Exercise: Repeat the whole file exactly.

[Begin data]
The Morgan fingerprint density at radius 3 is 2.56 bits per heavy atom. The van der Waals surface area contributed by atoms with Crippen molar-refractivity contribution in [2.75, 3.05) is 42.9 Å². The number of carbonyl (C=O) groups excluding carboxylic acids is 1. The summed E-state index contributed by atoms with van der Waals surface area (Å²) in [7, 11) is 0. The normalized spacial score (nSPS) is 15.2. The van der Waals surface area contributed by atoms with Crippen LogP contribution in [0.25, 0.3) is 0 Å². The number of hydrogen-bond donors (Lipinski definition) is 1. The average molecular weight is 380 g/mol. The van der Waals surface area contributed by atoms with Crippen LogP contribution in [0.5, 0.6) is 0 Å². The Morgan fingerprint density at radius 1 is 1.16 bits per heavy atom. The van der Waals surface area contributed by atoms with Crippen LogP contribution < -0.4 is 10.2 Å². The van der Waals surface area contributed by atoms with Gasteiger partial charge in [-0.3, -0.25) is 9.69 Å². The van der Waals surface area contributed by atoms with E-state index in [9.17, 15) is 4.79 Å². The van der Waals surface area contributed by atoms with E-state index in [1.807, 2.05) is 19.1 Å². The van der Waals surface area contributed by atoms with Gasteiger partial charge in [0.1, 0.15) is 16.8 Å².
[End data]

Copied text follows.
The Morgan fingerprint density at radius 3 is 2.56 bits per heavy atom. The van der Waals surface area contributed by atoms with Crippen molar-refractivity contribution in [2.75, 3.05) is 42.9 Å². The number of carbonyl (C=O) groups excluding carboxylic acids is 1. The summed E-state index contributed by atoms with van der Waals surface area (Å²) in [7, 11) is 0. The normalized spacial score (nSPS) is 15.2. The van der Waals surface area contributed by atoms with Crippen LogP contribution in [0.25, 0.3) is 0 Å². The number of hydrogen-bond donors (Lipinski definition) is 1. The average molecular weight is 380 g/mol. The van der Waals surface area contributed by atoms with Crippen LogP contribution in [0.5, 0.6) is 0 Å². The Morgan fingerprint density at radius 1 is 1.16 bits per heavy atom. The van der Waals surface area contributed by atoms with Crippen LogP contribution < -0.4 is 10.2 Å². The van der Waals surface area contributed by atoms with Gasteiger partial charge in [-0.3, -0.25) is 9.69 Å². The van der Waals surface area contributed by atoms with E-state index in [9.17, 15) is 4.79 Å². The van der Waals surface area contributed by atoms with E-state index in [1.807, 2.05) is 19.1 Å². The van der Waals surface area contributed by atoms with Gasteiger partial charge in [0.1, 0.15) is 16.8 Å².